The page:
He dressed, then, in the formal trousers, stiff white shirt and swallow-tail coat, adding black socks and shiny dress shoes. It would not do to conduct a symphony in other than appropriate attire. He then packed the other clothes and the plastic bag in the backpack, and propped it beside a rock.
Once again, he walked to the centre of the plateau. There he spent some minutes looking around. Yes, there were many fish in the lake below, and colourful birds flying around. And there, facing him across the lake, the natural formation that looked so like a giant owl. To him, this was the Goddess Athena/Minerva. He would direct his symphony in praise and supplication to Her, though it would be a silent one. No musical instruments were there, all the music would be in his mind, no need for sound, She would hear. And if his music pleased, She would grant his prayer. This would be the greatest symphony ever written, surpassing all that came before.
Closing his eyes and tilting his head back, he visualised the work, seeing the notes, the orchestra, the huge concert hall. He raised his arms, paused, and began. His arms moved, directing the violins, then the flutes, the horns, the cellos, each section of the orchestra. He heard the sounds, the blending, the short solos, the soft, peaceful singing of the strings, then the growing music, building to crescendo. And the percussion section hammering out a martial beat, that blended into a great, sublime anthem of praise and exultation.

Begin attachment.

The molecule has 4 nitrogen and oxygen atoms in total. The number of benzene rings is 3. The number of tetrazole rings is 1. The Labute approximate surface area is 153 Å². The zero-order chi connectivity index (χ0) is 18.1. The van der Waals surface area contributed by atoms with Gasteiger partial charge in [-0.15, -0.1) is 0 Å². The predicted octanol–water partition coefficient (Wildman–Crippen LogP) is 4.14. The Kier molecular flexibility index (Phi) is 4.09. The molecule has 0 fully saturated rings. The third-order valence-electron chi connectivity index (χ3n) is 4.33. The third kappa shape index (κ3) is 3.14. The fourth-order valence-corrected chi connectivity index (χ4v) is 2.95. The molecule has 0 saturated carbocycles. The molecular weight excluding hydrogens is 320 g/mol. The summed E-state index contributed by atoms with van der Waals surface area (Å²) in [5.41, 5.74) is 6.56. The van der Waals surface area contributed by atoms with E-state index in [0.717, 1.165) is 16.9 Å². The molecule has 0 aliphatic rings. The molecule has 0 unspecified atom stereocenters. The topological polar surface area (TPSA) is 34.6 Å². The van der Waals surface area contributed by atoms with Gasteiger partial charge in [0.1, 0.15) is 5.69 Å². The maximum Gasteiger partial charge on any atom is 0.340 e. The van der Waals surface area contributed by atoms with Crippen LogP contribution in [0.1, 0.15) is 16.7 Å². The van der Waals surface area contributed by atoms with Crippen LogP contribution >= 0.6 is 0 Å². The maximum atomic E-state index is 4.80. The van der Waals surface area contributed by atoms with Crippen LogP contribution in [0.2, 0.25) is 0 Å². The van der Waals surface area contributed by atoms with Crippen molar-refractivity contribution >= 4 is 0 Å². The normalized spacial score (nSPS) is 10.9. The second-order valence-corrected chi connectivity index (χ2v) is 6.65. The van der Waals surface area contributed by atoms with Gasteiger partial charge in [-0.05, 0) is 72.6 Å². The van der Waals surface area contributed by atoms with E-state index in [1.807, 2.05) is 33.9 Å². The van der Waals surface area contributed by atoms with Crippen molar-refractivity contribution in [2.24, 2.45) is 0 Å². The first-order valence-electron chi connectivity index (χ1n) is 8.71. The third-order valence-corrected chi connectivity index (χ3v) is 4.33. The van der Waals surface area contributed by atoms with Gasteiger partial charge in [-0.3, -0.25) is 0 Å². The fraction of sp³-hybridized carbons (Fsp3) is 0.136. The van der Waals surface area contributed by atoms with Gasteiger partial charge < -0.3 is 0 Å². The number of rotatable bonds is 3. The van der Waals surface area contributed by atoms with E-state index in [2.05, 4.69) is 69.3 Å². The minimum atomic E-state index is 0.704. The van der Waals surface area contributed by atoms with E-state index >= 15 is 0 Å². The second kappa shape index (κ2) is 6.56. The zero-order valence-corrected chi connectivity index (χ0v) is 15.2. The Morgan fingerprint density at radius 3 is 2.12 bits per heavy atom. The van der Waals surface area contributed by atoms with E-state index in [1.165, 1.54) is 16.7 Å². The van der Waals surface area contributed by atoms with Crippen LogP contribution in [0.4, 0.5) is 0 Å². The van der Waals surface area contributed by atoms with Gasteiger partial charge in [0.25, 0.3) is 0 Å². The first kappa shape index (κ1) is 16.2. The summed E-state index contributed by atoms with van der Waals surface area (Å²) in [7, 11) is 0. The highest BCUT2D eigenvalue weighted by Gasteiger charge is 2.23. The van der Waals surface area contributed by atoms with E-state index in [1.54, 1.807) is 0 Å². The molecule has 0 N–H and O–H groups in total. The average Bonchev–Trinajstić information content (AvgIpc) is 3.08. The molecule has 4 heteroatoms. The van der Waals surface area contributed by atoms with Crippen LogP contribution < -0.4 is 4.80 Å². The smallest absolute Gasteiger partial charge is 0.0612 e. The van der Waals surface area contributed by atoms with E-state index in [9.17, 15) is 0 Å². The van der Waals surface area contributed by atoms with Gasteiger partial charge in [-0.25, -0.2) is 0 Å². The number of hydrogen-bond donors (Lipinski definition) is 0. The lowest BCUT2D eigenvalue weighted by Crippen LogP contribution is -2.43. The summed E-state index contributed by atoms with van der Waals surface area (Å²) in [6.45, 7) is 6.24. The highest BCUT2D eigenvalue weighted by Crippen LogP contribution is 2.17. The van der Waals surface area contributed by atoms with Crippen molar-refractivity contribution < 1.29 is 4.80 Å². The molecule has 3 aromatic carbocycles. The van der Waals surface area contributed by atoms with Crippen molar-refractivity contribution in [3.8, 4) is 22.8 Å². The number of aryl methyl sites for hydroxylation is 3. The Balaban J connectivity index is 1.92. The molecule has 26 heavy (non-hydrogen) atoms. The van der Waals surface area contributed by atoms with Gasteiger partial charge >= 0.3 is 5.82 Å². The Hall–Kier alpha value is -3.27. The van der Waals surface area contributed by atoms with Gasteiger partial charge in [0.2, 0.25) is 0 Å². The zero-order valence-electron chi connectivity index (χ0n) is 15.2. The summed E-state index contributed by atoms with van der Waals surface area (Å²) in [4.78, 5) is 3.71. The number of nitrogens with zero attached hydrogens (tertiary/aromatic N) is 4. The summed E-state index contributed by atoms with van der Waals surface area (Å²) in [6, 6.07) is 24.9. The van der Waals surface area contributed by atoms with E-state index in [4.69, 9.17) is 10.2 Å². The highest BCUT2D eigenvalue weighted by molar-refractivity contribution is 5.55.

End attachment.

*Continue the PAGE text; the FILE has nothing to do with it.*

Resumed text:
As his arms moved, he slowly opened his eyes. Above him, the birds were flying in frantic circles, that gradually unwound into a string of colours swiftly disappearing off into the distance. Looking down, he saw that the fish were echoing the movement of the birds, circling madly around the lake, and then following the leaders away, down the stream, he knew not where. He was caught in the spell of his own making, arms moving faster and faster, as the music he heard grew wilder, louder, almost warlike. And then he came to the end of his symphony, and the frantic pace eased, everything became calm, and the work ended in peace and harmony.
The release from the spell left him limp, almost too weak to remain standing. Gradually his breathing slowed, and he raised his head. Across the lake the owl-like formation stood, unchanged. But no, it was not quite the same. A large human-like hand had appeared at the bend in one wing. Slowly it moved up to the beak, then turned palm up and moved slightly toward him. He felt a wash of love, and blessing flow over him, and in his mind he heard ‘Well done, I/we accept this offering, this Athena/Minerva symphony. Go in peace, it will be honoured wherever it is played.’
For a moment, he stood and stared, then he bowed deeply, whispering ‘thank you, my Goddess.’ sighing, he turned to his backpack, to change into the tough clothes for the descent back to the mundane world - and a lifetime of success.